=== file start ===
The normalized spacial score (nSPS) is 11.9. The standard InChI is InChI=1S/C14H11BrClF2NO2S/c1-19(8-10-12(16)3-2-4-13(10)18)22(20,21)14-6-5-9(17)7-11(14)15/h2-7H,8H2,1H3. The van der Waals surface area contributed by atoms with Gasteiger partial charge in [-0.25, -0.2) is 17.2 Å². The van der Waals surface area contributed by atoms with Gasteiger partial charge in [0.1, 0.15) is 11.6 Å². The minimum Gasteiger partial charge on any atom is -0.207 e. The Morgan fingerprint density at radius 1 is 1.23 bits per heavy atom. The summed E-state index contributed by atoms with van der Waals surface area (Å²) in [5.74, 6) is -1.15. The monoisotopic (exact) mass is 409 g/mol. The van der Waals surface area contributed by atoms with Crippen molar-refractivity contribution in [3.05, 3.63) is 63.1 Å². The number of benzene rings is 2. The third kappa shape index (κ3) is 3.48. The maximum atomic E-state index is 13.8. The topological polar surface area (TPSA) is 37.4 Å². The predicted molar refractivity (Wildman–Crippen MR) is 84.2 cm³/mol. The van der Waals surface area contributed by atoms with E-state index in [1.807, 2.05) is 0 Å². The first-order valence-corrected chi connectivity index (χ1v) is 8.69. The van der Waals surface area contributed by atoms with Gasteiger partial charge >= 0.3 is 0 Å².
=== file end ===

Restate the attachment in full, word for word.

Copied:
The normalized spacial score (nSPS) is 11.9. The standard InChI is InChI=1S/C14H11BrClF2NO2S/c1-19(8-10-12(16)3-2-4-13(10)18)22(20,21)14-6-5-9(17)7-11(14)15/h2-7H,8H2,1H3. The van der Waals surface area contributed by atoms with Gasteiger partial charge in [-0.25, -0.2) is 17.2 Å². The van der Waals surface area contributed by atoms with Gasteiger partial charge in [0.1, 0.15) is 11.6 Å². The minimum Gasteiger partial charge on any atom is -0.207 e. The Morgan fingerprint density at radius 1 is 1.23 bits per heavy atom. The summed E-state index contributed by atoms with van der Waals surface area (Å²) in [5.74, 6) is -1.15. The monoisotopic (exact) mass is 409 g/mol. The van der Waals surface area contributed by atoms with Crippen molar-refractivity contribution in [3.05, 3.63) is 63.1 Å². The number of benzene rings is 2. The third kappa shape index (κ3) is 3.48. The maximum atomic E-state index is 13.8. The topological polar surface area (TPSA) is 37.4 Å². The predicted molar refractivity (Wildman–Crippen MR) is 84.2 cm³/mol. The van der Waals surface area contributed by atoms with E-state index in [1.807, 2.05) is 0 Å². The first-order valence-corrected chi connectivity index (χ1v) is 8.69. The van der Waals surface area contributed by atoms with Gasteiger partial charge >= 0.3 is 0 Å².